First, one of the costs of low wages to corporations is that they get lesser skilled workers for the jobs. If the job pays less, the people with more skills and who are, naturally, more desirable, go elsewhere for work and jobs and pay. It only stands to reason. So the company paying less get people with fewer skills, less knowledge, less experience and honestly, even less social skills. It's a ruder, cruder possible employee/associate. That's tougher to train and get to where they need to be for good customer service.
Second, once the jobs are maybe filled, there is the turnover in these jobs because they do, in fact, pay so little, too little. The employees find they can't stay at their job because it doesn't, in fact, pay enough to, say, keep the car running and rent paid, etc. The employee is pushed to do what they must and some do, in fact, find better-paying jobs elsewhere. And they leave. And as they do, there goes all that experience and training the company did to get and keep them. Definitely a cost.
Third, even if the employee stays, if they aren't paid enough, it's well known they may have to get at least a 2nd job, if not even a third. The original hiring company can pretend this doesn't matter or effect them or the employee or the service level or the job but they're virtually always mistaken on that. The more that employee is distracted by having to run to a second job and/or to fight, really to get enough money to keep their car running and the rent paid, the more it detracts from the work that needs to be done. It's a worn-down employee that is predictably drained and who naturally does not as good a job. They're at their figurative "ropes' end." They're worn out. And tomorrow, they have to do it all again.
So sure, companies can pay less and lots and lots are, in all kinds of sectors. And yes, they can think they're keeping their costs down because, on paper, maybe they are. But those lower costs of low-paying jobs have other costs, too, and at least one of them is the employees they get. After that, there's the additional cost of the type work they're getting from these individuals. And it's not the individual's, the employee's fault, not exclusively.
It's important, then, to note, that LOW WAGES HAVE A COST, COSTS, TO CORPORATIONS THEMSELVES.
Higher wages reduce employee turnover.
Frazer's interpretation of the category has been critically discussed in 20th-century scholarship, to the conclusion that many examples from the world's mythologies included under "dying and rising" should only be considered "dying" but not "rising", and that the genuine dying-and-rising god is a characteristic feature of Ancient Near Eastern mythologies and the derived mystery cults of Late Antiquity.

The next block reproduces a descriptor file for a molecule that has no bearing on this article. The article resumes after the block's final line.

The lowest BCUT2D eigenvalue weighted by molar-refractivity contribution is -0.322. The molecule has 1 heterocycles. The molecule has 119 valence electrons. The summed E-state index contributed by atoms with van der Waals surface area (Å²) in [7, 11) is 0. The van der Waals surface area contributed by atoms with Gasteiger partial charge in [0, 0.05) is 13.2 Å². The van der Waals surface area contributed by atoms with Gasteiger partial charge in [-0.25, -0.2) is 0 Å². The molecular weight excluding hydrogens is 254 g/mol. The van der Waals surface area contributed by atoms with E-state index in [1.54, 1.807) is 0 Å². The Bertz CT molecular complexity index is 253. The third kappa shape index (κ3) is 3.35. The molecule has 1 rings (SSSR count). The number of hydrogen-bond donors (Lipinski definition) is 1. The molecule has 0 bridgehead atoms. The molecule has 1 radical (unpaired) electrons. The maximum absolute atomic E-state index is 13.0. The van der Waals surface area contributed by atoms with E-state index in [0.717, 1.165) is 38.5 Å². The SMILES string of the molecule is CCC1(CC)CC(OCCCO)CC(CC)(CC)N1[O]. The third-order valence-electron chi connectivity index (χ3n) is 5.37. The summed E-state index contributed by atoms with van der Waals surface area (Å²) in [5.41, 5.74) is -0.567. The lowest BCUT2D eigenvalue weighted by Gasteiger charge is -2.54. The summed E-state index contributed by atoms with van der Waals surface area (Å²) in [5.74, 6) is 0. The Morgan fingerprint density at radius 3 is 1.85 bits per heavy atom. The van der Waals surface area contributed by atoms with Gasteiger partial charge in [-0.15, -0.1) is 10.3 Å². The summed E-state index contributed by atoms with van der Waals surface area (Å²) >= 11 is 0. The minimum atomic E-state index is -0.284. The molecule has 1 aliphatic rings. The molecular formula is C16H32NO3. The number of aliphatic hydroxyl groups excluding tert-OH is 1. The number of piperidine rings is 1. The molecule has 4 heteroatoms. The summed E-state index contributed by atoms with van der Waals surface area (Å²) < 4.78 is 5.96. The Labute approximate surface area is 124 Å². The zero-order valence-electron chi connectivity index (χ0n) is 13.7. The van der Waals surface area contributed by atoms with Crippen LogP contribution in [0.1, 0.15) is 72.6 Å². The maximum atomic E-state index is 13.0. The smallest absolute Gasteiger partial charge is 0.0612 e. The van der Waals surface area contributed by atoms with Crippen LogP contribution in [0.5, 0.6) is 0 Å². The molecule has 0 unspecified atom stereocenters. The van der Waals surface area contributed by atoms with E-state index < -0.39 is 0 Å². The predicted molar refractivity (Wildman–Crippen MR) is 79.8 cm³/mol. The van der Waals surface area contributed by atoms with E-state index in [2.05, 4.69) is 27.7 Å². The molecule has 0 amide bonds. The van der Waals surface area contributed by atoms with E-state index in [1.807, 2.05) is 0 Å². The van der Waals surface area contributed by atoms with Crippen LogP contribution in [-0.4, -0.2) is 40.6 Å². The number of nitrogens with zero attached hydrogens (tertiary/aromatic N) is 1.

And what is religion, anyway, if not a huge denial of death? An attempt to explain "what comes after." It only stands to reason that we want our god or God or gods dying and coming back, just to prove what we want and that it can be done, that this life isn't all there is. There's no better example or reason for this than that we want to deny death and dying.
That said, if you're into it, if you celebrate Easter, have at it. Enjoy.
Here it is as it stands right this moment. Still. It is still and it is still basically an ugly lot.
What should happen with it?
What should happen with this now-eyesore is that it should be given up, sold, I suppose, to the city for some reasonable fee and made into a park. It should be made into a city park. It would be a fantastic entrance into the small city, and it would enhance the entire area around it.
What should have happened, years ago, is that the mall should never have been torn down and leveled into the, again, eyesore it is now and has become and that it has been for some time. Even without hindsight it should have been known it shouldn't have been leveled and wasted. It needed upgrading, improving, but it fit the site, it was not ugly, it wasn't an ugly mall, it wasn't run that run down and vacated.
No doubt the developer got greedy. He no doubt thought this would somehow be a great idea and make him loads more money.
Man, was he wrong.
Sure, the 2008 financial collapse brought this mess on, too, but the whole notion of leveling a functional and again, not completely unattractive shopping center just so someone could, hopefully, make boodles more money was short-sighted and just downright greedy.
Now Walmart has backed out of the plans to locate in what the developer thought was going to be an upcoming, new center. Good luck finding another large tenant now. I feel certain there are and were plenty, plenty of Mission residents who didn't want the Walmart/Roeland Park customers coming down the hill to this site, anyway.
Another point, have you seen the latest reports on retail this week? Where retail is headed, it seems clear?